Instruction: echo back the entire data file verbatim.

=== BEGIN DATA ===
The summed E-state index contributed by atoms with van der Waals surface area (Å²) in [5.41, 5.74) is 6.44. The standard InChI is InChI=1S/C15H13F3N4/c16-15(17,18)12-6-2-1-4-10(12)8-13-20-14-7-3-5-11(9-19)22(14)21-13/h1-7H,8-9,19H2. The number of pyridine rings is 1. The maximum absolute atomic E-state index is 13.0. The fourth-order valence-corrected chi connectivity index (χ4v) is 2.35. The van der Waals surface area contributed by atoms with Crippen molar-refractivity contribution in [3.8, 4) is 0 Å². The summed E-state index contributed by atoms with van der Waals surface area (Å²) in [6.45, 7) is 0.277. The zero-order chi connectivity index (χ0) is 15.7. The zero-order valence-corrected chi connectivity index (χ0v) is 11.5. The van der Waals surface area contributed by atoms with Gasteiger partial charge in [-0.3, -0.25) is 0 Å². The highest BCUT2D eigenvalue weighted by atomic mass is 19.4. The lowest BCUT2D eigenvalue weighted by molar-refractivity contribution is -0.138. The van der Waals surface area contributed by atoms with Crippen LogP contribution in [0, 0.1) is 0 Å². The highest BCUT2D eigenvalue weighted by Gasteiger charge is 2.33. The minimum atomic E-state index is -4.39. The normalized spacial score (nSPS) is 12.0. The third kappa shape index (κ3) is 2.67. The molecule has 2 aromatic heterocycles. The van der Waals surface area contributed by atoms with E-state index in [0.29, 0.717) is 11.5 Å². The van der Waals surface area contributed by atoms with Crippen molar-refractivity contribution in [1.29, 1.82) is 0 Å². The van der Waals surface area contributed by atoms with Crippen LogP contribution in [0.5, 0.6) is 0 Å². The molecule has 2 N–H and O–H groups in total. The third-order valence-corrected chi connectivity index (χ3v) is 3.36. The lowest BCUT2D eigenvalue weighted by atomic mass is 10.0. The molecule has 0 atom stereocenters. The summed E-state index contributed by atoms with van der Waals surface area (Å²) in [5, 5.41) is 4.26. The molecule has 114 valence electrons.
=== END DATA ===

The summed E-state index contributed by atoms with van der Waals surface area (Å²) in [5.41, 5.74) is 6.44. The standard InChI is InChI=1S/C15H13F3N4/c16-15(17,18)12-6-2-1-4-10(12)8-13-20-14-7-3-5-11(9-19)22(14)21-13/h1-7H,8-9,19H2. The number of pyridine rings is 1. The maximum absolute atomic E-state index is 13.0. The fourth-order valence-corrected chi connectivity index (χ4v) is 2.35. The van der Waals surface area contributed by atoms with Crippen molar-refractivity contribution in [3.8, 4) is 0 Å². The summed E-state index contributed by atoms with van der Waals surface area (Å²) in [6.45, 7) is 0.277. The zero-order chi connectivity index (χ0) is 15.7. The zero-order valence-corrected chi connectivity index (χ0v) is 11.5. The van der Waals surface area contributed by atoms with Gasteiger partial charge in [-0.3, -0.25) is 0 Å². The highest BCUT2D eigenvalue weighted by atomic mass is 19.4. The lowest BCUT2D eigenvalue weighted by molar-refractivity contribution is -0.138. The van der Waals surface area contributed by atoms with Crippen LogP contribution in [0, 0.1) is 0 Å². The highest BCUT2D eigenvalue weighted by Gasteiger charge is 2.33. The minimum atomic E-state index is -4.39. The normalized spacial score (nSPS) is 12.0. The third kappa shape index (κ3) is 2.67. The molecule has 2 aromatic heterocycles. The van der Waals surface area contributed by atoms with E-state index in [0.29, 0.717) is 11.5 Å². The van der Waals surface area contributed by atoms with Crippen molar-refractivity contribution in [1.29, 1.82) is 0 Å². The van der Waals surface area contributed by atoms with Crippen LogP contribution in [0.5, 0.6) is 0 Å². The molecule has 2 N–H and O–H groups in total. The third-order valence-corrected chi connectivity index (χ3v) is 3.36. The lowest BCUT2D eigenvalue weighted by atomic mass is 10.0. The molecule has 0 atom stereocenters. The summed E-state index contributed by atoms with van der Waals surface area (Å²) in [5, 5.41) is 4.26. The molecule has 114 valence electrons.